This approach has been called different things but commonly is summarized as getting close as possible to the interface of the product and producer or consumer. Famous practitioners include Bill Hewlett and David Packard of HP who popularized “management by walking around.” The same approach can be used in your personal and professional life to help you gain fresh perspective on old problems, sniff out issues before they become wildfires, and continue to innovate and create while on a schedule.
Case Study: Lululemon — From the Folding Table to the Chalkboard
It is possible for many people to not know about Lululemon. Yet for those who practice yoga, the brand has risen rapidly in popularity and demand. Lululemon has become a rising star in a multibillion dollar market with comfortable, attractive yoga and athletic apparel. Chief Executive Christine Day attributes her success partially to eschewing conventional market research. Rather than relying on focus groups, website tracking, or customer purchase profiles, the company has designed their stores to eavesdrop on their customers. Folding tables are placed not out of sight, but immediately adjacent to fitting rooms. Sleeves too long? Crotch too tight? Chances are employees will be privy to that information. To allow customers to provide more direct feedback, a large chalkboard is propped up against a wall for shoppers to comment on existing products as well as wish for new ones.
When people don’t feel threatened, rushed, or dismissed they are more likely to voice their concerns or frustrations. Rather than maintaining a course towards an iceberg, addressing conflict can prevent them from getting bigger. Likewise, allowing people to voice their honest thoughts can help generate consensus and group buy-in of a proposal even if initial reactions are less than supportive. For example, instead of email-soliciting money from your coworkers to pay for the office water cooler, approaching people known to “mooch” may generate enough guilt or raise awareness to modify their behavior. They may even bring up unrelated but important issues to them which you can support to enlist their cooperation. (“Yes, I’d be happy to remind the other people in the office to not leave old coffee grinds and stale coffee in the drip machine. Having bottled water and taking care of the break room makes work that much more bearable.”)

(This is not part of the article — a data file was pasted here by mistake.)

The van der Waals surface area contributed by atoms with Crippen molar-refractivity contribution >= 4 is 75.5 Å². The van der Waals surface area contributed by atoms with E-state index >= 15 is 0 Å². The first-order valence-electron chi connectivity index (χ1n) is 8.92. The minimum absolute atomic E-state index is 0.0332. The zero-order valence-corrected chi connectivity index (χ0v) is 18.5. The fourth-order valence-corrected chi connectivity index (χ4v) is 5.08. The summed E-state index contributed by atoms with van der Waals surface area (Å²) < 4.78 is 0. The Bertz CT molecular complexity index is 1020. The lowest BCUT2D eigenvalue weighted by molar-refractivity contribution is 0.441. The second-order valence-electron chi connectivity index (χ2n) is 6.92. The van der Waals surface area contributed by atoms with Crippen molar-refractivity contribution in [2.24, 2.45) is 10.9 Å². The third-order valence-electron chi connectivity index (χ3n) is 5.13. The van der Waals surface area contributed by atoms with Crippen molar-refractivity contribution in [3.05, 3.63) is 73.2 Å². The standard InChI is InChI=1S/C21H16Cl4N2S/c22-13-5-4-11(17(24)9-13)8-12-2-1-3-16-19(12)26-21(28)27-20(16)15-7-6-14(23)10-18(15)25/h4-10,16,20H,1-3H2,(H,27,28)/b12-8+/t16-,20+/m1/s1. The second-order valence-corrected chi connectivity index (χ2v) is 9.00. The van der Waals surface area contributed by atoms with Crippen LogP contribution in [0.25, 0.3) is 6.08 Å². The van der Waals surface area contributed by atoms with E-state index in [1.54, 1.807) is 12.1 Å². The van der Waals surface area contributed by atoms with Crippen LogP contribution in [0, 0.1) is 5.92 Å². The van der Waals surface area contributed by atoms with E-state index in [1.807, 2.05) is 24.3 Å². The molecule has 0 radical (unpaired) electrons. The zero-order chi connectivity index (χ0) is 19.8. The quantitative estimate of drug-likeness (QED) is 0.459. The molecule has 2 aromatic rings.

Every job in the world provides either a product or service to others. It’s too easy to get entrenched in your perspective. Take time this week to actually use your product or experience the service you provide. Personally speaking, as a physician it is incredibly eye-opening and humbling to experience the hospital as a patient. Another example is the Lululemon sales representative who loves a particular brand of pants for the slimming and firming effect they provide without creating embarrassing wrinkles and lines.
Likewise, when you can’t wrap your head around a problem try to approach it from the perspective of someone else. What would the janitor suggest to reduce operating expenses? Does the consumer really value the promotional mailings you provide? What has your boss focused on for other business cycles or projects? Even better is to directly approach the different people involved to solicit their input.
Case Study: Levi’s Jeans — A Hot Idea from Hot Pants
Walter Haas — one-time CEO of Levi’s Jeans — stumbled upon a problem he didn’t know about while sitting next to a campfire in the 1940’s. At the time copper rivets were placed at stress points like the crotch area to provide extra strength. Unfortunately, they also conducted heat efficiently and caused quite a few unpleasant campfire mishaps. After being burned, Haas promptly removed the copper rivets. Inspired, he went on to also cover exposed rear pocket rivets to minimize scratch damage to saddles and school chairs in response to complaints by cowboys and schoolteachers.
Appreciation is like water to a desert plant. In the interpersonal realm, it’s been established that men and women commonly cheat because of emotional disconnection which can spring from being unappreciated. Have you taken the time recently to realize what your friends and family do for you? Take the initiative to wash dishes, walk the dog, take out the trash, drive the carpool, or organize that birthday party. It may be difficult to do the tasks we naturally avoid, but realize that you are gaining new understanding of your relationships. Gratitude makes life infinitely richer.
In marketing, it’s important to keep your finger on the pulse of popular trends and ideas. Just like how you need to stay in front of the wave while surfing, you want to develop your ability to sense energy and direction from other people, events, and activities. One way you can do this is by maintaining your hobbies. Do things that excite you and you’ll find that even on a tight schedule, you can work with more energy, enthusiasm, and creativity. Refrain from “dichotomizing” your life into disparate spheres. Try to bring as much of who you are into what you are doing at the moment.
As you take a closer step to your work, relationships, and the things which make you tick, I hope that you’re able to accomplish more, improve existing relationships, solve difficult problems, and sustain creativity.
(Photo credit: Young Man Hearing Sounds via Shutterstock)
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